Frankenhaus German Shepherds

one reaction to the proposed changes to the standard

John Ayotte 06/1999

As many of you know, I have been vocal on the issue of the standard revisions and the differences between the GSDCA standard and the SV/WUSV standard. I am particularly concerned by the attitude that "they are not all that different" because it implies that a change would be "no big deal." IMHO, the people with that attitude have not done their homework in studying and understanding the standards. Most of the differences are significant. No matter which version you think is better for the breed, you cannot honestly believe that the standards do not describe different dogs.

Until now, I have only been able to attempt to point out the differences. With the publication of the revised draft that came out of the ad-hoc committee meeting, it is probably time to start discussing the merits of the changes being proposed. Hopefully, you will have an opportunity to look over the draft that is posted on the ahowgsd-l web site.

General Appearance: the only change to this section is the addition of the phrase "medium sized." Personally, I think that this is a valid change... not vital, but good if we are going to make any changes at this time.

Character: the phrases "easily trained" and "totally good natured" have been added. These are fine with me. The term "watchdog" has been removed, and "service dog" added. Again, these seem appropriate. If it were up to me, herding dog would be the first thing listed, but I wouldn't make an issue of it. The only other change in this section is the vague "these" being specified as "temperament faults".

Proportion: I was pleased to see the 10 to 8 1/2 proportion retained. If the SV/WUSV will accept this (it is somewhat longer than their standard calls for), we will have taken one step toward ensuring that the revised standard does not change our ideal dog significantly. Changing the word "desired" to "ideal" in the description of the height of the dogs is of little consequence. To everyone's relief, the height range has remained unchanged (in spite of the fact that the SV/WUSV standard seems to call for a slightly shorter dog). The addition of the sentence: "Deviations from the ideal affect the working and herding ability of the dog and should be faulted in direct proportion to the amount of the deviation." still seems to give the judges the descretion they should have. I would prefer that this be stated as follows, however: "Deviations from the ideal height that affect the working..." An agile, larger dog that has the endurance necessary for the work should not be penalized simply because of its size, even though, as a rule, the larger dog will be less agile and have less endurance.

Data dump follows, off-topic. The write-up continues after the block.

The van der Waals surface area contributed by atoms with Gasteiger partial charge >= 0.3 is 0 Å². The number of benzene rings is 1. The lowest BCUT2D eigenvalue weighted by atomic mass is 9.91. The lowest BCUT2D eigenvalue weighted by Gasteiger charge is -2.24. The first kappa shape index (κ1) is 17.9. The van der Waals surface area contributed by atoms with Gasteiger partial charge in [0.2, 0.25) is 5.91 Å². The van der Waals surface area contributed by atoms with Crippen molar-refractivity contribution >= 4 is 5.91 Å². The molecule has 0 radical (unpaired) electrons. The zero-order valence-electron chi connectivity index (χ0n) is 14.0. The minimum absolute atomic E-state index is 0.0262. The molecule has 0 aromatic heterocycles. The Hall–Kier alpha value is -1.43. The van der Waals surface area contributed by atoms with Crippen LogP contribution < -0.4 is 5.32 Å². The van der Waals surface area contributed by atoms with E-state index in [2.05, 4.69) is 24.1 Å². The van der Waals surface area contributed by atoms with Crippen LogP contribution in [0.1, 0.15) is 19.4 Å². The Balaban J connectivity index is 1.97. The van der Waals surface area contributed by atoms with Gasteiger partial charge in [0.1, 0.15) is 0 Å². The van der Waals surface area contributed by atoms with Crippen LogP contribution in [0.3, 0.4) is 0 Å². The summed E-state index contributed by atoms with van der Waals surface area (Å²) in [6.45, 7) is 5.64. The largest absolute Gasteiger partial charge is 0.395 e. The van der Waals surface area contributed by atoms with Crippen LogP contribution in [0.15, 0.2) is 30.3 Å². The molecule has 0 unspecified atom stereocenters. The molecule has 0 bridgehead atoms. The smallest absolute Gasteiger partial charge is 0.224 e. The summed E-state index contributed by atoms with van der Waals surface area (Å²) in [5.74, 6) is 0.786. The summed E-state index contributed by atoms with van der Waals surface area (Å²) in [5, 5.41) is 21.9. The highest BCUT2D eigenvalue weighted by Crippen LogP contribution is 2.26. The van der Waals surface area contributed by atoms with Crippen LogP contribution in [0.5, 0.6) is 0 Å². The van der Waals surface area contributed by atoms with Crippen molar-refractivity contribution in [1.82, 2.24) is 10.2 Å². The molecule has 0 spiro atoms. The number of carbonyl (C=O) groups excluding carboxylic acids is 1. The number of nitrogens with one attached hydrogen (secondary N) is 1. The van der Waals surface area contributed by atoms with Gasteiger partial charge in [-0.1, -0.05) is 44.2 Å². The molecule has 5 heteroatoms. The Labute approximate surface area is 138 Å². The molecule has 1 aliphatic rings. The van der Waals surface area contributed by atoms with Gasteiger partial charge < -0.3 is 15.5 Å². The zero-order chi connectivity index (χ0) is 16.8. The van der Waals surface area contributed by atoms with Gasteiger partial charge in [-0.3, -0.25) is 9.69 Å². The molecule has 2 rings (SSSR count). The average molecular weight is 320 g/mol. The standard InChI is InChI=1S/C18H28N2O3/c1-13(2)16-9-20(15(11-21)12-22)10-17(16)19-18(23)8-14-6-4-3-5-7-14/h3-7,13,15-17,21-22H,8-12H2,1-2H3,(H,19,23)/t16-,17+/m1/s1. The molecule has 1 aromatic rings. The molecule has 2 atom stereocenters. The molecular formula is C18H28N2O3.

Head: this section has been expanded considerably... mostly for the better. I've always thought that the description of the head in our standard could be improved and made more specific. Unfortunately, a list of faults has been added that begs the question of whether it is necessary to list faults immediately after describing what is correct. I'd rather see us stand on the correct description and let the judges decide how to fault deviations from that ideal. Listing every imaginable fault makes the standard seem much too negative to me. I'd rather it be a positive picture in words of the ideal animal.

Ears: the word "firmly" has been added before erect... not a bad idea. I also think that adding the sentence: "While in motion, or at rest, the ears may be carried folded back against the skull." was a good idea. Too many people seem to think that the ears should be up when the dog is gaiting. The addition of the list of ear faults (wide set, over set or tipped, curled back, or lack of firmness) may or may not be necessary, depending on your point of view. They are the faults that are generally penalized even though they are not stated specifically in today's standard. I'm not sure what prompted the addition of "semi-drop" to cropped and hanging as disqualifications... I guess it moves some weak ears from faults to disqualifications.

Eyes: the only change here was the addition of a fault sentence. You be the judge of whether it is necessary to specify "Too small, round, yellow or close set eyes are faults."

Teeth: overshot jaw or level bite has been changed from undesirable to very serious fault. The wording of the current standard is "Any missing teeth other than first premolars is a serious fault." Although it is a stretch, this could be interpreted as all four first premolars could be missing and it is still not a serious fault (although I would argue that it is certainly not judged that way today). The new wording is "Any missing tooth, other than a first premolar is a serious fault. Any combination of three or more missing teeth is a very serious fault." This is somewhat clearer. I read it as more than one first premolar missing is serious, but that may be arguable. Even though this seems to increase the number of faults in the standard, it seems to me to mearly reflect the reality of how we already judge our dogs.